Pedestrians can increase their safety in the road environment by making themselves more visible and using safe routes and road crossings where possible.
Drivers can help make the road environment safer for pedestrians by scanning for pedestrians at crossings and intersections, and being aware of the potential presence of pedestrian affected by alcohol around entertainment venues and at festive seasons. Drivers should adapt their speed in locations where there is a high amount of pedestrian activity.
Almost everyone is a pedestrian at some stage and, as such, is a vulnerable road user. View more on pedestrians involved in road crashes [PDF] in South Australia.
Vehicles driving in or out of private property or a road related area must give way to pedestrians on the footpath. It is always best however to be cautious and make sure you make eye contact with the driver.
It is always best to cross at pedestrian crossing if there is one available and you must cross at crossing if there is one within 20 meters.
If there is not a crossing, always cross the road by the shortest and safest route, make sure you can be seen and allow plenty of time to cross. Some main roads have raised medians to help you cross the road in two stages.
Only cross at pedestrian lights when the light is green. If you are crossing with a green light and the light changes to flashing red, you must cross to the other side of the road, or the nearest traffic island designated for pedestrians, as quickly and safely as possible
Under the Road Traffic Act 1961 and the Australian Road Rules a number of offences exist in relation to walking without regard to other road users or without regard to safety. It is an offence to walk without reasonable consideration for other road users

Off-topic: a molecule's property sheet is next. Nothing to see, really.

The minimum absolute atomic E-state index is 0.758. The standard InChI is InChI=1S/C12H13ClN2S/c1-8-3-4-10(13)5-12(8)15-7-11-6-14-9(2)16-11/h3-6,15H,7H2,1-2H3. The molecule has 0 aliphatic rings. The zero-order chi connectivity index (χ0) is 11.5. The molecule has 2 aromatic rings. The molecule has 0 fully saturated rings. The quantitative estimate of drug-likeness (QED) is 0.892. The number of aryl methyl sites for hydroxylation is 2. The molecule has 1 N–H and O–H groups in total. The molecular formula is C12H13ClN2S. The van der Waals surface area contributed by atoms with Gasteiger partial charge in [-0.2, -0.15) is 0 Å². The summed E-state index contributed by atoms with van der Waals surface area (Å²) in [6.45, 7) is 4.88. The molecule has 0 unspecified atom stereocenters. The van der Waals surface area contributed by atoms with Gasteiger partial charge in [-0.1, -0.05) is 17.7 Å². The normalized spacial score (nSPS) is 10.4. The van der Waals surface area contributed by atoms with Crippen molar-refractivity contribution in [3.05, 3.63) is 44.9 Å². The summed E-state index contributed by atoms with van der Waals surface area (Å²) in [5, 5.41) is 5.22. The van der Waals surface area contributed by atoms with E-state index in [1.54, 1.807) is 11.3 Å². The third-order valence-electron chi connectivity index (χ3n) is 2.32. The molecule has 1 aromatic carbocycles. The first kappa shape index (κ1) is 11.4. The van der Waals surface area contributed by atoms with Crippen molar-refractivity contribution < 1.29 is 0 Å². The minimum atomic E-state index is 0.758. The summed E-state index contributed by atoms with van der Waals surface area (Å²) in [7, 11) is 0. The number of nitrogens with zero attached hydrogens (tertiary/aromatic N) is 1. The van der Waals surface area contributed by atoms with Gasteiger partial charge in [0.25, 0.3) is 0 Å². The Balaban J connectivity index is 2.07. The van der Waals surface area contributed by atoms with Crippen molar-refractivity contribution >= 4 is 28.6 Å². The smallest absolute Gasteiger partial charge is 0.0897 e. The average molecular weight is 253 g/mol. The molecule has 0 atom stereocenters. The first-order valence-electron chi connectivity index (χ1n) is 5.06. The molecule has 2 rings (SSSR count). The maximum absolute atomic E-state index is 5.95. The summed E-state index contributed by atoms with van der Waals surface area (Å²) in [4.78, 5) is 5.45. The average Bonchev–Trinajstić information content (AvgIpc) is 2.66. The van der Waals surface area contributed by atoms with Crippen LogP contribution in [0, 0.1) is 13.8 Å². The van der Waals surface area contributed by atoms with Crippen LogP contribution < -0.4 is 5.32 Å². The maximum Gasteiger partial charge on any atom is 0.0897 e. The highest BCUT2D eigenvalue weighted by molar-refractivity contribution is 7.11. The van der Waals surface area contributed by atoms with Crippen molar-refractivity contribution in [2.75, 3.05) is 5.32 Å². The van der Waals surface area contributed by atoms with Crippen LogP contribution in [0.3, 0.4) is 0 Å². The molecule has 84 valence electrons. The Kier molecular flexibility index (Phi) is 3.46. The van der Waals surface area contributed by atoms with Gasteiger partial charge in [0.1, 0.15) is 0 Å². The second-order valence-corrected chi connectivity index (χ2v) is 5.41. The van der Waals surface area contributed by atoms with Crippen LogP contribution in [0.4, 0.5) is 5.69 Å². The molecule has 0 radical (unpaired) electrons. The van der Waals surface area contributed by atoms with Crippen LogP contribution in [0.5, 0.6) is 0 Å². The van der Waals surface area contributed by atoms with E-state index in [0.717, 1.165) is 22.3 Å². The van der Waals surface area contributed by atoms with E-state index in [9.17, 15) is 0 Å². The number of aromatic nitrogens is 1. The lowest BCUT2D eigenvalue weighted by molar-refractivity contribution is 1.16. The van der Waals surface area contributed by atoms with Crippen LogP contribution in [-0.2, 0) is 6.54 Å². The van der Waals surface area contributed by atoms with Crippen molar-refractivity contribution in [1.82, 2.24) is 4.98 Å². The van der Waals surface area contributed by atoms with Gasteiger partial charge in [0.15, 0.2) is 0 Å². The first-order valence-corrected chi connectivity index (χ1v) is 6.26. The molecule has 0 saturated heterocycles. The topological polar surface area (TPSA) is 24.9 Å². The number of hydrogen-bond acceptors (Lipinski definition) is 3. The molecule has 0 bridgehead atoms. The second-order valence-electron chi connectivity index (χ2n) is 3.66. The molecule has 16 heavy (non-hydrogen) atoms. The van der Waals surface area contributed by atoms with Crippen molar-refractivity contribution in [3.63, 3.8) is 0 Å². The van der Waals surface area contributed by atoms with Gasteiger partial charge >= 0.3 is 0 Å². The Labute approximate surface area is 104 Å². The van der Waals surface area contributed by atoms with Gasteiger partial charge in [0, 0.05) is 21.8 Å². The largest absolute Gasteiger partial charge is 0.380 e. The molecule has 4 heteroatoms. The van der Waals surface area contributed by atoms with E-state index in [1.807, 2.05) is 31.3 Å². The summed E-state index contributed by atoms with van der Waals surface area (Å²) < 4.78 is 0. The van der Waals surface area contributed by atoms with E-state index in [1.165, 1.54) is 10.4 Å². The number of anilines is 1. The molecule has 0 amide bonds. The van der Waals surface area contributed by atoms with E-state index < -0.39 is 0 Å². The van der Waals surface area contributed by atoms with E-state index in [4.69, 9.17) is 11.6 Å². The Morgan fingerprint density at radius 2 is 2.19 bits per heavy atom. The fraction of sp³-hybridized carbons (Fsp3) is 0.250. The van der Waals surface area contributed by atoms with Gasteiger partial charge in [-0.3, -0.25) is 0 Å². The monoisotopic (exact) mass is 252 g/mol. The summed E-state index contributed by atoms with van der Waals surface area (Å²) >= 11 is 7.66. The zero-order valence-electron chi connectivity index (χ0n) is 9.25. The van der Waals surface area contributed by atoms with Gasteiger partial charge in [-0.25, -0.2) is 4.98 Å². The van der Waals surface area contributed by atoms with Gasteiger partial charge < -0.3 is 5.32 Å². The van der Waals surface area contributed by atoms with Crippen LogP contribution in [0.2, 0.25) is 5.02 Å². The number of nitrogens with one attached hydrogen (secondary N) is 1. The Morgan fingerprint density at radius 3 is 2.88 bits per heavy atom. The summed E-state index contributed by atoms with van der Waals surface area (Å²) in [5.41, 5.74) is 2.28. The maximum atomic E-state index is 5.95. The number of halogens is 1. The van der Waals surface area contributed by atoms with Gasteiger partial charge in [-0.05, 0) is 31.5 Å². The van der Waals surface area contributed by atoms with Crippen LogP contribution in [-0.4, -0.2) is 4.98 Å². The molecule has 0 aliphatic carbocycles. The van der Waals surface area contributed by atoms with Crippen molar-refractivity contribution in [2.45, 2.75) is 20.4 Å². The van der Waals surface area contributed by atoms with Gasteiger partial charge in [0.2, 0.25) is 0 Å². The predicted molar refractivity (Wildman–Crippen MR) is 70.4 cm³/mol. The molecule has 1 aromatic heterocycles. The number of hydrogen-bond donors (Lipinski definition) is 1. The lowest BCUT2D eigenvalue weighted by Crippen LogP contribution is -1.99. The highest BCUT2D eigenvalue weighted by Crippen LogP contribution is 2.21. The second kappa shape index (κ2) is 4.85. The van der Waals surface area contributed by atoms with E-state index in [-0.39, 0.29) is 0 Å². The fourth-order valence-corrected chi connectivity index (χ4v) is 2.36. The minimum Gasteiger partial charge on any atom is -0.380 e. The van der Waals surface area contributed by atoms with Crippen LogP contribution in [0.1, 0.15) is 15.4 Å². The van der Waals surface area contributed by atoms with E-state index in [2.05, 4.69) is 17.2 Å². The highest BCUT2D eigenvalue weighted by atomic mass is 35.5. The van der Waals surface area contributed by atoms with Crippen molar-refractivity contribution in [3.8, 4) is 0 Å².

Under the Australian Road Rules:
Drivers should be aware of the Road Rules relating to pedestrians particularly when it is necessary to give way to pedestrians when turning or when driving in or out of road related areas and private property.
Penalties apply for offences under the Australian Road Rules.
All remaining cars fitted with a critical defective Takata type airbag inflator will now be refused registration in South Australia from Monday, 10 August until they are rectified, to ensure the safety of all road users.
As the popularity of electric and hybrid vehicles grows, DPTI reminds potential traders and buyers of the requirement to fix a safety label onto their numberplates.
Works to improve ride quality will be undertaken on McIntyre Road between The Golden Way and Wright Road, commencing each night from 7pm, Tuesday, 18 February to 6am, Friday, 6 March, weather permitting.
The South Australian Government is delivering $7.39 million worth of essential resurfacing works to five sections of the South Eastern Freeway between Mount Barker and Callington, with night works beginning this week.